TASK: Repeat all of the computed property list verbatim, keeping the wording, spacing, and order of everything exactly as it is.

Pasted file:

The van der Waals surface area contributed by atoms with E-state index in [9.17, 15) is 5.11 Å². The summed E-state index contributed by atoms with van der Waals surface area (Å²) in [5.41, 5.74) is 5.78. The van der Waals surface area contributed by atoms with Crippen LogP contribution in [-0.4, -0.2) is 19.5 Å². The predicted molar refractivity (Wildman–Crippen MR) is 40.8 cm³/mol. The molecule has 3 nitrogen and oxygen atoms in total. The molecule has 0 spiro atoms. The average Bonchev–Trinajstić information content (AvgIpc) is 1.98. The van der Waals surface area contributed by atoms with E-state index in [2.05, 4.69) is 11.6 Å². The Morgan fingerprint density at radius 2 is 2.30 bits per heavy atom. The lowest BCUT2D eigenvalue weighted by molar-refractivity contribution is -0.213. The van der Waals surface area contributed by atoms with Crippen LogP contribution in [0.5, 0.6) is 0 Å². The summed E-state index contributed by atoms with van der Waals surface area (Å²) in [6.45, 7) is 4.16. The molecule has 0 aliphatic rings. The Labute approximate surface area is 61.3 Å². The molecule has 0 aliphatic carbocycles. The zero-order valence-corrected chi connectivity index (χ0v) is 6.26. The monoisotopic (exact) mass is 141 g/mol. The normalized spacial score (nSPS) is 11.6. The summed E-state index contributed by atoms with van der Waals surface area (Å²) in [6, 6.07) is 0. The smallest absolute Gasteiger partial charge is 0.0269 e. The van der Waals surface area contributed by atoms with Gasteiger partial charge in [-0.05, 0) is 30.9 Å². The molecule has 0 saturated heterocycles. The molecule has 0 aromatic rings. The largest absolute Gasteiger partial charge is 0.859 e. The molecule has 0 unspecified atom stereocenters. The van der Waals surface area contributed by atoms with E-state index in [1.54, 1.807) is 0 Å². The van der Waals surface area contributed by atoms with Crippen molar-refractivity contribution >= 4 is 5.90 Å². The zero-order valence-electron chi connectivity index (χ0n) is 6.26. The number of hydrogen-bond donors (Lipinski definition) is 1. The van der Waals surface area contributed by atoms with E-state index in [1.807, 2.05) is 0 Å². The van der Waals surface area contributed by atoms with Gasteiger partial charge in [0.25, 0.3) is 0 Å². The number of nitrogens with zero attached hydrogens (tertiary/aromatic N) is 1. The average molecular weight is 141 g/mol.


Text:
The van der Waals surface area contributed by atoms with E-state index in [9.17, 15) is 5.11 Å². The summed E-state index contributed by atoms with van der Waals surface area (Å²) in [5.41, 5.74) is 5.78. The van der Waals surface area contributed by atoms with Crippen LogP contribution in [-0.4, -0.2) is 19.5 Å². The predicted molar refractivity (Wildman–Crippen MR) is 40.8 cm³/mol. The molecule has 3 nitrogen and oxygen atoms in total. The molecule has 0 spiro atoms. The average Bonchev–Trinajstić information content (AvgIpc) is 1.98. The van der Waals surface area contributed by atoms with E-state index in [2.05, 4.69) is 11.6 Å². The Morgan fingerprint density at radius 2 is 2.30 bits per heavy atom. The lowest BCUT2D eigenvalue weighted by molar-refractivity contribution is -0.213. The van der Waals surface area contributed by atoms with Crippen LogP contribution in [0.5, 0.6) is 0 Å². The summed E-state index contributed by atoms with van der Waals surface area (Å²) in [6.45, 7) is 4.16. The molecule has 0 aliphatic rings. The Labute approximate surface area is 61.3 Å². The molecule has 0 aliphatic carbocycles. The zero-order valence-corrected chi connectivity index (χ0v) is 6.26. The monoisotopic (exact) mass is 141 g/mol. The normalized spacial score (nSPS) is 11.6. The summed E-state index contributed by atoms with van der Waals surface area (Å²) in [6, 6.07) is 0. The smallest absolute Gasteiger partial charge is 0.0269 e. The van der Waals surface area contributed by atoms with Gasteiger partial charge in [-0.05, 0) is 30.9 Å². The molecule has 0 saturated heterocycles. The molecule has 0 aromatic rings. The largest absolute Gasteiger partial charge is 0.859 e. The molecule has 0 unspecified atom stereocenters. The van der Waals surface area contributed by atoms with E-state index in [1.54, 1.807) is 0 Å². The van der Waals surface area contributed by atoms with Crippen molar-refractivity contribution >= 4 is 5.90 Å². The zero-order valence-electron chi connectivity index (χ0n) is 6.26. The number of hydrogen-bond donors (Lipinski definition) is 1. The van der Waals surface area contributed by atoms with E-state index in [1.807, 2.05) is 0 Å². The van der Waals surface area contributed by atoms with Gasteiger partial charge in [0.25, 0.3) is 0 Å². The number of nitrogens with zero attached hydrogens (tertiary/aromatic N) is 1. The average molecular weight is 141 g/mol.